During the middle years of the 20th century, the fairies seemed to go underground, rarely leaving the Twilight Realm to interact with the world of men — except to appear in sugar–sweet guise in children's books and Disney cartoons. One could find them if one looked hard enough — in Ireland, for instance, in the fiction of James Stephens and Lord Dunsany. But in general, it was not until an Oxford don named J.R.R. Tolkien wrote about elves in a place called Middle–Earth that fairies came back to popular art in any numbers. And then they came with a vengeance.
Professor Tolkien was a scholar of folklore, myth, and Old English literature, so when he created the elves of The Hobbit and The Lord of the Rings, he knew what he was doing. Although written and published some years earlier, it was not until the 1970s that Tolkien's books dominated the bestsellers lists and became part of British and American popular culture. This in turn created an enormous interest in all things magical, wondrous, and fey. Suddenly there were fairies, dragons, unicorns, mermaids, and wizards everywhere. People started seeking out folklore texts, and teaching themselves to speak Elvish. "What is the reason for this preoccupation?" asked Alison Lurie in an article for the New York Review of Books. "Possibly it is a bi–product of the overly material and commercial world we live in: the result of an imaginatively deprived childhood." (11)
Lurie believed that the reason college students were embracing Tolkien and folklore with such passion was that they'd been raised on the thin gruel on television and Disney films, instead of the great classics of children's literature. Having been imaginatively deprived in youth, she argued, they had taken now "possession of a fantasy world that should have been theirs at eight or ten, with the intellectual enthusiasm, the romantic eagerness — and the purchasing power — of eighteen and twenty." While this was undoubtedly true of some readers, I find it an unsatisfactory explanation overall, for there were many other readers (and I was among them) who had read classic children's literature when young and had embraced classic fantasy worlds at ages eight and ten. What Tolkien did was to prove to us that we needn't give up these worlds at age eighteen — or at twenty–eight or forty–eight for that matter. Back in the 1970s, this was a radical notion. Tolkien dismissed the post–Victorian idea that fantasy was fit only for children, and reached back to an older adult fantasy tradition running from Beowulf to William Morris. He opened a door to Fäerie, and readers discovered this door was not child–sized after all, but tall and wide, leading to lands one could spend a life–time wandering in.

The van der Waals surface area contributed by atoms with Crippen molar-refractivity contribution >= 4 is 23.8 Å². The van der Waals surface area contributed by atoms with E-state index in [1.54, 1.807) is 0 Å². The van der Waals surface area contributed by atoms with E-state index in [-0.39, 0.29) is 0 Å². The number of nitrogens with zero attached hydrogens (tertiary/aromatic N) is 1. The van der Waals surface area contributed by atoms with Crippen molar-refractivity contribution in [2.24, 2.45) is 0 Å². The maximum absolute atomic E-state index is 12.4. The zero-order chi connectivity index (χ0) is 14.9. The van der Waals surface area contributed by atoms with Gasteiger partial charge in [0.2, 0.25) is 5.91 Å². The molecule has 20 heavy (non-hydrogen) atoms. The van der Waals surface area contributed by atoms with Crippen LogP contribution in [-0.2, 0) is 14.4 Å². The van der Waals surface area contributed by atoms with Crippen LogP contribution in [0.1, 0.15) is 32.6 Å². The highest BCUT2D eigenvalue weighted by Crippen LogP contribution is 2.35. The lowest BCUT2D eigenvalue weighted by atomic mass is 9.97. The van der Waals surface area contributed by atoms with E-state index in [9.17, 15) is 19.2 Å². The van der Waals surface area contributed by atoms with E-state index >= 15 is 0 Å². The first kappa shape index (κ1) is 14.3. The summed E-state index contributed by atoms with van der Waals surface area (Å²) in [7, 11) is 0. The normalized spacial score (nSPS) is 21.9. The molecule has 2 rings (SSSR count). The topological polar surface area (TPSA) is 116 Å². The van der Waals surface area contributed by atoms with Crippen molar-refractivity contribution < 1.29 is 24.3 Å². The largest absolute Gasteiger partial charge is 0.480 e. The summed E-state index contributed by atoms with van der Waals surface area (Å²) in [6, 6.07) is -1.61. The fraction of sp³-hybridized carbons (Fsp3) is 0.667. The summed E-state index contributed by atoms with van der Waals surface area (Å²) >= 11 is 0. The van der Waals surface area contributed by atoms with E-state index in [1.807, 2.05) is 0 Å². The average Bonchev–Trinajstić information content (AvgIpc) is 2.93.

In the mid–70s, another book lured adult readers into the Twilight Realm. This was Faeries, an international bestseller by the British artists Alan Lee and Brian Froud — a sequel, of sorts, to a book called Gnomes by the Dutch artist Wil Huygen. But whereas Gnomes depicted cheerful little creatures who had little in common with the dour, clever, metal–working gnomes of the European folk tradition, Faeries was deeply rooted in traditional fairy lore. Here, in all their beautiful, horrible glory were the fairies of old British legends: gorgeous and grotesque (often at the same time), creatures of ivy, oak, and stone, born out of the British landscape, as potent and wild as a force of nature. Lee and Froud had taken inspiration from Victorian Fairy Art and updated the tradition for a new generation. Faeries, in turn, would go on to inspire young artists in the years ahead — indeed, it's rare to find fairy art today (or fairies in film, or fairy fiction) that doesn't owe a debt, to some degree, to this influential book.
From the mid–70s onward, numerous other books on fairy lore appeared, including several "field guides," and the peerless folklore studies of Katherine Briggs. In fiction, the great success of The Lord of the Rings helped to establish an entire new publishing genre of fantasy fiction for adult readers; and as a result, a new generation of writers turned to folklore and myth for inspiration — in North America as well as in England. (12) Fairies found their way into a number of their books, some of which were set in days gone past or in the land of Fäerie, and some of which were urban tales of fairies in the modern world. John Crowley, for example, in his brilliant novel Little, Big, draws on a host of Victorian ideas about the fairies to create a modern fairy tale set in rural and urban New York. Susanna Clarke's best–selling Jonathan Strange and Mr. Norrell is a fairy story as might be told by Anthony Trollope or Jane Austen — a wonderful tale of an English history that never was. Ellen Kushner's award–winning Thomas the Rhymer follows a figure from an old Scottish ballad into the halls of the Fairy Queen. Patricia A. McKillip's lyrical Winter Rose takes a slant–wise look at the ballad of Tam Lin, as does Pamela Dean's Tam Lin and Diana Wynne Jones' Fire and Hemlock.